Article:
How Is Cryptocurrency Taxed?

Bitcoin, Ethereum, Tether — regardless of your coin-of-choice, it’s undeniable that cryptocurrency’s popularity as an investment vehicle has exploded over the past decade; more than one in six Americans have traded, used, or invested in crypto. And while crypto’s high volatility compared to traditional securities attracts financial risk-takers, it has also attracted the attention of the IRS.

At its inception, cryptocurrency sought to provide added privacy to its users via a more opaque alternative to fiat currency. One unfortunate side effect of crypto’s lack of oversight is that it provides criminals an additional avenue to launder money. After pressure from governments and tax authorities, cryptocurrency exchanges such as Coinbase and Binance implemented transparency measures, including a requirement to report any and all crypto-related “taxable events” incurred by the user. These taxable events include:

  • Selling or exchanging crypto for fiat currency
  • Selling or exchanging one type of cryptocurrency for another (i.e., exchanging Bitcoin for Ethereum)
  • Spending crypto on goods or services.

How Are Cryptocurrency Transactions Taxed?

The IRS assesses taxes on crypto transactions based on the fair market value (in USD, of course), of the relevant cryptocurrency at the time of the transaction. If the cryptocurrency’s value at the time of the transaction exceeds its value when initially purchased by the taxpayer, the taxpayer must report the transaction as a capital gain.

This can get especially confusing when considering that many cryptocurrency transactions entail fractions of single coins. For example, if you were to buy a pizza with Bitcoin, the pizza would cost only an infestimal fraction of a single Bitcoin. Still, you must pay capital gains tax on that fraction if you bought the pizza when Bitcoin is worth more than it was when you acquired the crypto.

How to Avoid Paying Taxes on Crypto

To avoid paying taxes on cryptocurrency, you have to avoid incurring a taxable event. In the plainest possible terms, don’t sell or exchange your crypto unless you have reached your equity goals.

The IRS taxes gains made through mining cryptocurrency as regular income, however. If you are interested in deducting crypto mining gains as business expenses to lower your tax burden, speak with a tax professional today!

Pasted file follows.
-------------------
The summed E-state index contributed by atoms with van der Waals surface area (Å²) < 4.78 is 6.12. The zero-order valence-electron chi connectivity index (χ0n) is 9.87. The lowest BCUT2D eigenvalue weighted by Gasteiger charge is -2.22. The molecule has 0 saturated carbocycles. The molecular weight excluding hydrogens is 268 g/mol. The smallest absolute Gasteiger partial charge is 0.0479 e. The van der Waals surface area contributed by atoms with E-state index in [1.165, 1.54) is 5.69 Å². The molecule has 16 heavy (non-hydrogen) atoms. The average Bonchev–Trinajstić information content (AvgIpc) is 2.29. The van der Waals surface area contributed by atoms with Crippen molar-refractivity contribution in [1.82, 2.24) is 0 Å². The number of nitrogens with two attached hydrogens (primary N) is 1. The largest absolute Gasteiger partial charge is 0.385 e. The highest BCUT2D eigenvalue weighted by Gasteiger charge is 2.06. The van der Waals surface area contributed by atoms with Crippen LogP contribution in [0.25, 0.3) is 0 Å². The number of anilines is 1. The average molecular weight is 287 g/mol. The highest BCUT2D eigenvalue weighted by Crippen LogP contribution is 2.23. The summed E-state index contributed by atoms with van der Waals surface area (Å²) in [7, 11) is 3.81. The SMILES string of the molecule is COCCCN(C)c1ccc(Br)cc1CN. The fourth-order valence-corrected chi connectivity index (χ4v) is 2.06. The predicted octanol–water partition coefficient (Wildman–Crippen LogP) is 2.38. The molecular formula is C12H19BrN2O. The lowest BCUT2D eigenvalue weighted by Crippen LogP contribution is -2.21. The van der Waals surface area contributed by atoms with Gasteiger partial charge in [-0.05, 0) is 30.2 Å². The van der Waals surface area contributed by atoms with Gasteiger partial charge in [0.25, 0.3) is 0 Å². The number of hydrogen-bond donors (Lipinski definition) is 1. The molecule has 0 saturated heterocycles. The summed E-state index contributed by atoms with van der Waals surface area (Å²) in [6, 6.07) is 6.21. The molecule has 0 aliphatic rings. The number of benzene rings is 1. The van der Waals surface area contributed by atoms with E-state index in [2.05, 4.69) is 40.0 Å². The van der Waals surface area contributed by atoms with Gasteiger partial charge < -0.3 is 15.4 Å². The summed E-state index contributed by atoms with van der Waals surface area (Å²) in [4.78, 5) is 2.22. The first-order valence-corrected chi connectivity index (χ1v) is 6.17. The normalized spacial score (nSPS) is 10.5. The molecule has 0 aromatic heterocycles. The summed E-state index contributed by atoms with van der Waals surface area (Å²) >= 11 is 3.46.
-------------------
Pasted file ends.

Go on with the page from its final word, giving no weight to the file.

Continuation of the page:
Capital Gains Tax Basics

There are two types of capital gains tax: short-term and long-term. Luckily, both types are relatively straightforward — at least as far as taxes are concerned.

Short-Term Capital Gains Tax

Short-term capital gains tax applies when an investor realizes an investment held for under one year total — hence, “short-term”. There are no special rules for short-term capital gains; they are taxed as ordinary income.

Long-Term Capital Gains Tax

The 2018 Tax Cuts and Jobs Act lowered the long-term capital gains tax rate. And if you are a single filer, you don’t have to pay any tax on long-term capital gains of under $40,000 — or $80,000 if married and filing jointly.

However, unless you live in Alaska, Colorado, Florida, Nevada, New Hampshire, New Mexico, South Dakota, Tennessee, Texas, Wyoming, or Washington, you also have to pay capital gains tax at the state level. The amount you have to pay varies from state to state — be sure to confirm what you’ll owe on your state’s Department of Treasury website.

Short Term Capital Gains Tax Rate

Filing Status 10% 12% 22% 24% 32% 35% 37%
Single Up to $9,875 $9,876 to $40,125 $40,126 to $85,525 $85,526 to $163,300 $163,301 to $207,350 $207,351 to $518,400 Over $518,400
Married Filing Jointly Up to $19,750 $19,751 to $80,250 $80,251 to $171,050 $171, 051 to $326,600 $326,601 to $414,700 $414,701 to $622,050 Over $622,050
Source: Internal Revenue Service

The Bottom Line

While it may seem daunting at first, understanding how cryptocurrencies are taxed is critical for anyone investing in this burgeoning asset class. Stay informed and consult a qualified tax professional if you have any specific questions about your own taxation situation.